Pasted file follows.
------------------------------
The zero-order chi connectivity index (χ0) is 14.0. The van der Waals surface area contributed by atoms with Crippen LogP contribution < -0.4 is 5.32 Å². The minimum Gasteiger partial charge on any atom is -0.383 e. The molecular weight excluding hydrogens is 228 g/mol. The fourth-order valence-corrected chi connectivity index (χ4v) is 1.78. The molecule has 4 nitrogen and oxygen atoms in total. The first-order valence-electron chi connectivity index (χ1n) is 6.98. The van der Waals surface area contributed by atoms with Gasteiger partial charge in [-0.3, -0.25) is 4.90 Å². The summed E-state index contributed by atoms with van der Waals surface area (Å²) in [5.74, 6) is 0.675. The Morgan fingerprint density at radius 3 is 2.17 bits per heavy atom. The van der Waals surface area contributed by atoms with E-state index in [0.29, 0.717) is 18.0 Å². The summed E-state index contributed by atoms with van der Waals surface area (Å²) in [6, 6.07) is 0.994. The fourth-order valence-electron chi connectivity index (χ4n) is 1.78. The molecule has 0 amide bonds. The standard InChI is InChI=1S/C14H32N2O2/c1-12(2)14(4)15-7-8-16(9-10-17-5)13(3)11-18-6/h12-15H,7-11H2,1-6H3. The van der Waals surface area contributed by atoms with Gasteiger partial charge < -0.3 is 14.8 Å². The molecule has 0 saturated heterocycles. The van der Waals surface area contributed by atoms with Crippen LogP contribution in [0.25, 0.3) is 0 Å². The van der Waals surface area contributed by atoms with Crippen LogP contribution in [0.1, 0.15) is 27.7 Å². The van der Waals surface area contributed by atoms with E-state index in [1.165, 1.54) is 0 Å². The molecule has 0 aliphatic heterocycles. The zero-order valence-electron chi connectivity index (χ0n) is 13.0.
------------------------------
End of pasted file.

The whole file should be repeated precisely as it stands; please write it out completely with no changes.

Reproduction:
The zero-order chi connectivity index (χ0) is 14.0. The van der Waals surface area contributed by atoms with Crippen LogP contribution < -0.4 is 5.32 Å². The minimum Gasteiger partial charge on any atom is -0.383 e. The molecular weight excluding hydrogens is 228 g/mol. The fourth-order valence-corrected chi connectivity index (χ4v) is 1.78. The molecule has 4 nitrogen and oxygen atoms in total. The first-order valence-electron chi connectivity index (χ1n) is 6.98. The van der Waals surface area contributed by atoms with Gasteiger partial charge in [-0.3, -0.25) is 4.90 Å². The summed E-state index contributed by atoms with van der Waals surface area (Å²) in [5.74, 6) is 0.675. The Morgan fingerprint density at radius 3 is 2.17 bits per heavy atom. The van der Waals surface area contributed by atoms with E-state index in [0.29, 0.717) is 18.0 Å². The summed E-state index contributed by atoms with van der Waals surface area (Å²) in [6, 6.07) is 0.994. The fourth-order valence-electron chi connectivity index (χ4n) is 1.78. The molecule has 0 amide bonds. The standard InChI is InChI=1S/C14H32N2O2/c1-12(2)14(4)15-7-8-16(9-10-17-5)13(3)11-18-6/h12-15H,7-11H2,1-6H3. The van der Waals surface area contributed by atoms with Gasteiger partial charge < -0.3 is 14.8 Å². The molecule has 0 saturated heterocycles. The van der Waals surface area contributed by atoms with Crippen LogP contribution in [0.25, 0.3) is 0 Å². The van der Waals surface area contributed by atoms with Crippen LogP contribution in [0.1, 0.15) is 27.7 Å². The van der Waals surface area contributed by atoms with E-state index in [1.165, 1.54) is 0 Å². The molecule has 0 aliphatic heterocycles. The zero-order valence-electron chi connectivity index (χ0n) is 13.0.